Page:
Mediaproblem skylls på eskalerande säkerhetsproblem och omständig byråkrati
Reporters Without Borders is today releasing the report of its latest visit to Mexico, which took place from 4 to 12 July. The release coincides with a Reporters Without Borders news conference in Washington at which the speakers will included Emilio Gutiérrez Soto, a Mexican journalist who fled to the United States and is now waiting to be granted refugee status (see video: http://www.youtube.com/watch?v=VYyRSkotHx4).
With a total of 55 deaths of journalists since 2000 that were clearly or probably linked to their work, and eight journalists missing, Mexico is the western hemisphere country where press freedom is most endangered. The creation of a Special Federal Attorney’s Office for Combating Violence against the Media in February 2006 has unfortunately changed nothing and has not helped to combat impunity.
The purpose of this Reporters Without Borders visit was to examine the investigations into several recent murders and disappearances of journalists with the aim of gaining insight into the workings of the Mexican criminal justice system and what causes it to malfunction.
Led by secretary-general Jean-François Julliard, the Reporters Without Borders delegation met with journalists, press freedom activists and government officials, including secretary of interior Fernando Francisco Gómez-Mont Urueta, the number two in the federal government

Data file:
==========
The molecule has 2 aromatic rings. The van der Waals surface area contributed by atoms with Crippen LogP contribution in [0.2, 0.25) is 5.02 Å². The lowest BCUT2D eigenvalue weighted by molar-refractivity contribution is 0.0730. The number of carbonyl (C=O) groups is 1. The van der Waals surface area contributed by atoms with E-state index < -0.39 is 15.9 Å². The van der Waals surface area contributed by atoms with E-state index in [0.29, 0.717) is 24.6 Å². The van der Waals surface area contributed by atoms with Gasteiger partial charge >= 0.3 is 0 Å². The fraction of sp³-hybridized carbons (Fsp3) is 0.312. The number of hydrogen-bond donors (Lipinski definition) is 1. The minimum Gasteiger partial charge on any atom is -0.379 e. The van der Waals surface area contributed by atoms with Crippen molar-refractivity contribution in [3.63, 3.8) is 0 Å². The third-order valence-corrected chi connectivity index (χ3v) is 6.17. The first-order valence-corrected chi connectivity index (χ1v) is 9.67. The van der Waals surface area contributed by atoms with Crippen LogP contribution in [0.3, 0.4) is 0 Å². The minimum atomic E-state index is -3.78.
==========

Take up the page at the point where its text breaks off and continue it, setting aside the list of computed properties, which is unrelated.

The report’s findings are unfortunately damning for the authorities, both local and federal. The passivity or negligence of the excessive number of entities dedicated to defending press freedom in all branches of the government (executive, legislative and judicial), and their tendency to cancel each other out, are not the only reasons why the Mexican media’s ordeal continues.
The authorities are also accomplices, if not responsible, for serious human rights violations including the right to report the news.
The scale of this tragedy is the result not only of organised crime’s infiltration of certain sectors of the state apparatus but also the escalating security measures and the military offensive on the drug cartels launched in December 2006. The number of deaths resulting from this undeclared war now stands at 14,000.
The federal offensive is being waged with particular determination in the southwestern states of Michoacán and Guerrero, which are as much in the grip of drug trafficking and violence as the regions along the US border. After visiting the capital, the Reporters Without Borders delegation spent most of its time in these two states.
In the report’s conclusions, Reporters Without Borders calls for a complete overhaul of the Mexican judicial system and major legislative changes concerning the press. The press freedom organisation is nonetheless convinced that a solution to the tragedy is impossible unless the United States imposes controls on firearms.